Canada authorities believe they have found bodies of suspects in killings

Elias Hubbard
August 14, 2019

Two British Columbia men who were suspects in the deaths of three people and led police on a manhunt across Western Canada shot themselves, the RCMP said Monday.

The Manitoba Medical Examiner completed the autopsies on two bodies located in Manitoba on August 7, and both confirmed their identities and that the two died in suicides by gunfire. Following the discovery, they were able to narrow down the search. The majority of the search took place in Manitoba, where a burned auto reportedly used by them was found near the town of Gillam. The remains were found Wednesday morning.

"Investigators are now assessing all items located in Manitoba, along with the previous findings related to the three northern B.C. homicide investigations, in order to gain more clarity into what happened to Leonard Dyck, Lucas Fowler and Chynna Deese", the police statement said.

Days later, the RCMP said the two teenagers were considered suspects in the murders of Ms Deese and Mr Fowler, which took place 500 kilometres away from where Mr Dyck was found, near Liard Hot Spring.

The desperate three-week manhunt stretching 5000km across Canada - longer than the distance between Sydney and Perth - ended on Wednesday in thick scrub in a remote area of northern Manitoba.

The pair was spotted in Saskatchewan and then Dyck's auto was found torched near Gillam, Manitoba.

The bodies were found near Gillam, Manitoba - more than 2,000 miles (3,200 kilometers) from northern British Columbia.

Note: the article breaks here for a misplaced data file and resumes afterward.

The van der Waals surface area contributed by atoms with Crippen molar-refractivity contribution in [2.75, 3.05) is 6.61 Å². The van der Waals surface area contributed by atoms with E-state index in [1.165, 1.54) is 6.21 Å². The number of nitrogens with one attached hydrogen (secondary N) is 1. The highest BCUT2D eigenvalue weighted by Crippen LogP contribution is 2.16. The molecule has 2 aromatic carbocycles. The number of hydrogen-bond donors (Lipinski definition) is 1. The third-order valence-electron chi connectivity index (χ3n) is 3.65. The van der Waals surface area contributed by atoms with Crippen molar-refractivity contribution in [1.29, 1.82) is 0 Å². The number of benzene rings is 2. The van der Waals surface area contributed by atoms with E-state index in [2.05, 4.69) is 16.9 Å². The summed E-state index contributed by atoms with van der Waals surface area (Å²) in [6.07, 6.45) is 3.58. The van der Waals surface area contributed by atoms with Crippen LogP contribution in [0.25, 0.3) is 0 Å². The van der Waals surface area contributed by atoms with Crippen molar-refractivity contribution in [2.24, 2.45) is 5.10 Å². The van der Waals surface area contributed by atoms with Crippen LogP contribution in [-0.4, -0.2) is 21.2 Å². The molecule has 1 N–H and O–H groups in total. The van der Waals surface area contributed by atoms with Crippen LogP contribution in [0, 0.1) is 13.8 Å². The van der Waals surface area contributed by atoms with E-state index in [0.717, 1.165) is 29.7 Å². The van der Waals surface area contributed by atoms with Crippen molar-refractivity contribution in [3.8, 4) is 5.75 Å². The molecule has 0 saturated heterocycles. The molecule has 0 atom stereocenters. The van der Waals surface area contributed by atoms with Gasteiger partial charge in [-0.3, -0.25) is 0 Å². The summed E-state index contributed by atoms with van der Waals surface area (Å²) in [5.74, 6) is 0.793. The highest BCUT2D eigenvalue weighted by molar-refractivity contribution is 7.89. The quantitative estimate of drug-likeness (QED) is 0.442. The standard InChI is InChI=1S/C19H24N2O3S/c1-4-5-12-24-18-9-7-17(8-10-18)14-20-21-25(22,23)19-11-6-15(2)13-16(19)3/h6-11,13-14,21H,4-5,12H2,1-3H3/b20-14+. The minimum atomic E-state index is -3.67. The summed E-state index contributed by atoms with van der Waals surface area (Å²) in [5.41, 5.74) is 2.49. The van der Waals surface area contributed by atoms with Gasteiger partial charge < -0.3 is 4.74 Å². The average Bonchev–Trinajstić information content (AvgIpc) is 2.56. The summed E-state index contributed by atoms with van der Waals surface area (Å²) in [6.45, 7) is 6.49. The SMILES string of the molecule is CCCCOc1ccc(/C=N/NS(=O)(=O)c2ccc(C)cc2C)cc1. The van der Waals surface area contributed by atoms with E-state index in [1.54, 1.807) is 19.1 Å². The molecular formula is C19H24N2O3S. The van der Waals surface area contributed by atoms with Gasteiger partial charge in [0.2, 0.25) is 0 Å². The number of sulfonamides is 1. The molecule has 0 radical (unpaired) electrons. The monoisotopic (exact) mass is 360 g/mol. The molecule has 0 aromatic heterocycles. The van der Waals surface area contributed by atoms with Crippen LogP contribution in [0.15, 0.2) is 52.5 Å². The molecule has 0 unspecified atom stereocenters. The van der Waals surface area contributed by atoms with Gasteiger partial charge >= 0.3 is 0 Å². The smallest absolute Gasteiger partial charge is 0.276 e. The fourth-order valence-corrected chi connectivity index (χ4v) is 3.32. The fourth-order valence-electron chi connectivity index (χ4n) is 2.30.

They were also named as suspects in the shooting deaths of American tourist Chynna Deese and her Australian boyfriend, Lucas Fowler.

Police are now investigating if the boat is connected to the teenagers and if they could have used it to continue to evade authorities by fleeing across the water.

Searchers had to contend with hard terrain and thick forest.

German said investigators will look at the suspects' social media accounts, any written documents and communication with family and friends.

Ms Deese's brother, British Deese, said the family needed time to process the news that the suspects' bodies were apparently found.

"We are speechless", he said in a text message, declining further comment.

"The closure is here for Gillam and the Fox Lake area".

She said there is a sense of relief for families of the victims involved and the communities in the area. Their bodies were found along the Alaska Highway on July 15 near a van they had been travelling in.

Hackett said it "would be extremely hard us for us to ascertain definitively what the motive was" in the killings.

"Suffice to say that there is significant evidence that links both crime scenes together", Inspector Hackett said.

Alan Schmegelsky, father of Bryer, spoke to Australia's 60 Minutes about his self-published book, Red Flagged, which explains his son's upbringing and mental health. They believe them to be Kam McLeod, 19, and Bryer Schmegelsky, 18. "He was raised by YouTube and video games", Mr. Schmegelsky said.

"We believe they are in fact the individuals we were searching for", RCMP British Columbia assistant commissioner Kevin Hackett told reporters.

The lovestruck couple was on a Canadian road trip.

Other reports by Click Lancashire

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